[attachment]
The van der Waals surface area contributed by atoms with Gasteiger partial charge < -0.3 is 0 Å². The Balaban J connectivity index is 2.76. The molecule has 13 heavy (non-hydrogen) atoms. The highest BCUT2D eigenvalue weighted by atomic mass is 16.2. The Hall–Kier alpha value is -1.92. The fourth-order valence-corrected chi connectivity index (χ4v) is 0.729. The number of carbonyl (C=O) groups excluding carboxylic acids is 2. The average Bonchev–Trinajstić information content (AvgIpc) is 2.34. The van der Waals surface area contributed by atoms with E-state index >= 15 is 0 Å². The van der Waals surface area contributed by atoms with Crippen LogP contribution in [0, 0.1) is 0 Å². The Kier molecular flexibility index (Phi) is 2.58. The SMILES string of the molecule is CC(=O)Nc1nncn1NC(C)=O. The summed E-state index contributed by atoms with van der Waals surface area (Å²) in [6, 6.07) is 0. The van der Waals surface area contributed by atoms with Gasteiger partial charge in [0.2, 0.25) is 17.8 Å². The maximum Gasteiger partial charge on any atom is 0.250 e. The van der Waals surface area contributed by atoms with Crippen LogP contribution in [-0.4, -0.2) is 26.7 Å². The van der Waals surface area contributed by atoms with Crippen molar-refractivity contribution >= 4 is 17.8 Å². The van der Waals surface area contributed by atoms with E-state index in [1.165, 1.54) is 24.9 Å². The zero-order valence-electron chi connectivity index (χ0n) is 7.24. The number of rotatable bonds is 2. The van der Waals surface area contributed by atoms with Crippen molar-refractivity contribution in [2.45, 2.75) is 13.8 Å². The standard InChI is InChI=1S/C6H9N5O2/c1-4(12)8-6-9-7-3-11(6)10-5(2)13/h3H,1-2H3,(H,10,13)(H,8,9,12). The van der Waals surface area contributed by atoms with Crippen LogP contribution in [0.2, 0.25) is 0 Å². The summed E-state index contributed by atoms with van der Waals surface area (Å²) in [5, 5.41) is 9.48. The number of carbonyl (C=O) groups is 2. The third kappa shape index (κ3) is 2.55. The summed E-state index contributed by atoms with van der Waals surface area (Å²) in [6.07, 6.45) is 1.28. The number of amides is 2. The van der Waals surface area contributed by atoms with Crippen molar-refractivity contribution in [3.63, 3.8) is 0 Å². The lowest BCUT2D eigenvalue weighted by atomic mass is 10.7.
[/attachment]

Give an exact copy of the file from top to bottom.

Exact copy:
The van der Waals surface area contributed by atoms with Gasteiger partial charge < -0.3 is 0 Å². The Balaban J connectivity index is 2.76. The molecule has 13 heavy (non-hydrogen) atoms. The highest BCUT2D eigenvalue weighted by atomic mass is 16.2. The Hall–Kier alpha value is -1.92. The fourth-order valence-corrected chi connectivity index (χ4v) is 0.729. The number of carbonyl (C=O) groups excluding carboxylic acids is 2. The average Bonchev–Trinajstić information content (AvgIpc) is 2.34. The van der Waals surface area contributed by atoms with E-state index >= 15 is 0 Å². The van der Waals surface area contributed by atoms with Crippen LogP contribution in [0, 0.1) is 0 Å². The Kier molecular flexibility index (Phi) is 2.58. The SMILES string of the molecule is CC(=O)Nc1nncn1NC(C)=O. The summed E-state index contributed by atoms with van der Waals surface area (Å²) in [6, 6.07) is 0. The van der Waals surface area contributed by atoms with Gasteiger partial charge in [0.2, 0.25) is 17.8 Å². The maximum Gasteiger partial charge on any atom is 0.250 e. The van der Waals surface area contributed by atoms with Crippen LogP contribution in [-0.4, -0.2) is 26.7 Å². The van der Waals surface area contributed by atoms with Crippen molar-refractivity contribution >= 4 is 17.8 Å². The van der Waals surface area contributed by atoms with E-state index in [1.165, 1.54) is 24.9 Å². The zero-order valence-electron chi connectivity index (χ0n) is 7.24. The number of rotatable bonds is 2. The van der Waals surface area contributed by atoms with Crippen molar-refractivity contribution in [2.45, 2.75) is 13.8 Å². The standard InChI is InChI=1S/C6H9N5O2/c1-4(12)8-6-9-7-3-11(6)10-5(2)13/h3H,1-2H3,(H,10,13)(H,8,9,12). The van der Waals surface area contributed by atoms with Crippen LogP contribution in [0.2, 0.25) is 0 Å². The summed E-state index contributed by atoms with van der Waals surface area (Å²) in [5, 5.41) is 9.48. The number of carbonyl (C=O) groups is 2. The third kappa shape index (κ3) is 2.55. The summed E-state index contributed by atoms with van der Waals surface area (Å²) in [6.07, 6.45) is 1.28. The number of amides is 2. The van der Waals surface area contributed by atoms with Crippen molar-refractivity contribution in [3.63, 3.8) is 0 Å². The lowest BCUT2D eigenvalue weighted by atomic mass is 10.7.